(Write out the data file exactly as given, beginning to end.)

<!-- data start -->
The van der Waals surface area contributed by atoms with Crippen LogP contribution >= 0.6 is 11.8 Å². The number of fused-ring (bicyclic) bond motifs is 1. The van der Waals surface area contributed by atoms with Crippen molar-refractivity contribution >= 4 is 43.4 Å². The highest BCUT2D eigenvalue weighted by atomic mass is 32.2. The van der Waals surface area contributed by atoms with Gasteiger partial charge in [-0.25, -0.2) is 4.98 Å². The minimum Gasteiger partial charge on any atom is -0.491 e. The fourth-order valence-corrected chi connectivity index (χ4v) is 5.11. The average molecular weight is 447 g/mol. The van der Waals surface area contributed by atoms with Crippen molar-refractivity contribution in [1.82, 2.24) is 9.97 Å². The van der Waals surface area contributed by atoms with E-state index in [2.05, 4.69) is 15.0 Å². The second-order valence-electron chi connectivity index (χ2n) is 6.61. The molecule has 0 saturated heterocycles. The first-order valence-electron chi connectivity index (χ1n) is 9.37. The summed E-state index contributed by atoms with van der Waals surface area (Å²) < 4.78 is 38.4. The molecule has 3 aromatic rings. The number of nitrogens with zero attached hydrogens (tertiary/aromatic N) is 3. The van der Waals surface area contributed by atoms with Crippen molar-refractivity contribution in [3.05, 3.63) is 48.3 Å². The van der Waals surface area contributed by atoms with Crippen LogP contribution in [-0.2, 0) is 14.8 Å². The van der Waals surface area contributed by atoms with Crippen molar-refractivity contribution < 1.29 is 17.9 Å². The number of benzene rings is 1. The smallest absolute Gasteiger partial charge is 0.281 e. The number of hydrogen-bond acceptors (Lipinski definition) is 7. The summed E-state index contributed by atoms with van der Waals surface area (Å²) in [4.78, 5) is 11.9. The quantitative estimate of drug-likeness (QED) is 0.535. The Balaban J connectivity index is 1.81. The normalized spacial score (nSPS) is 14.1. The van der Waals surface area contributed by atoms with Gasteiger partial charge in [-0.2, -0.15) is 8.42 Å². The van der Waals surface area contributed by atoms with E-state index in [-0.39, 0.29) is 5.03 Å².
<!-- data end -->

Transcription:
The van der Waals surface area contributed by atoms with Crippen LogP contribution >= 0.6 is 11.8 Å². The number of fused-ring (bicyclic) bond motifs is 1. The van der Waals surface area contributed by atoms with Crippen molar-refractivity contribution >= 4 is 43.4 Å². The highest BCUT2D eigenvalue weighted by atomic mass is 32.2. The van der Waals surface area contributed by atoms with Gasteiger partial charge in [-0.25, -0.2) is 4.98 Å². The minimum Gasteiger partial charge on any atom is -0.491 e. The fourth-order valence-corrected chi connectivity index (χ4v) is 5.11. The average molecular weight is 447 g/mol. The van der Waals surface area contributed by atoms with Crippen molar-refractivity contribution in [1.82, 2.24) is 9.97 Å². The van der Waals surface area contributed by atoms with E-state index in [2.05, 4.69) is 15.0 Å². The second-order valence-electron chi connectivity index (χ2n) is 6.61. The molecule has 0 saturated heterocycles. The first-order valence-electron chi connectivity index (χ1n) is 9.37. The summed E-state index contributed by atoms with van der Waals surface area (Å²) < 4.78 is 38.4. The molecule has 3 aromatic rings. The number of nitrogens with zero attached hydrogens (tertiary/aromatic N) is 3. The van der Waals surface area contributed by atoms with Crippen molar-refractivity contribution in [3.05, 3.63) is 48.3 Å². The van der Waals surface area contributed by atoms with Crippen LogP contribution in [-0.2, 0) is 14.8 Å². The van der Waals surface area contributed by atoms with Crippen molar-refractivity contribution < 1.29 is 17.9 Å². The number of benzene rings is 1. The smallest absolute Gasteiger partial charge is 0.281 e. The number of hydrogen-bond acceptors (Lipinski definition) is 7. The summed E-state index contributed by atoms with van der Waals surface area (Å²) in [4.78, 5) is 11.9. The quantitative estimate of drug-likeness (QED) is 0.535. The Balaban J connectivity index is 1.81. The normalized spacial score (nSPS) is 14.1. The van der Waals surface area contributed by atoms with Gasteiger partial charge in [-0.2, -0.15) is 8.42 Å². The van der Waals surface area contributed by atoms with E-state index in [-0.39, 0.29) is 5.03 Å².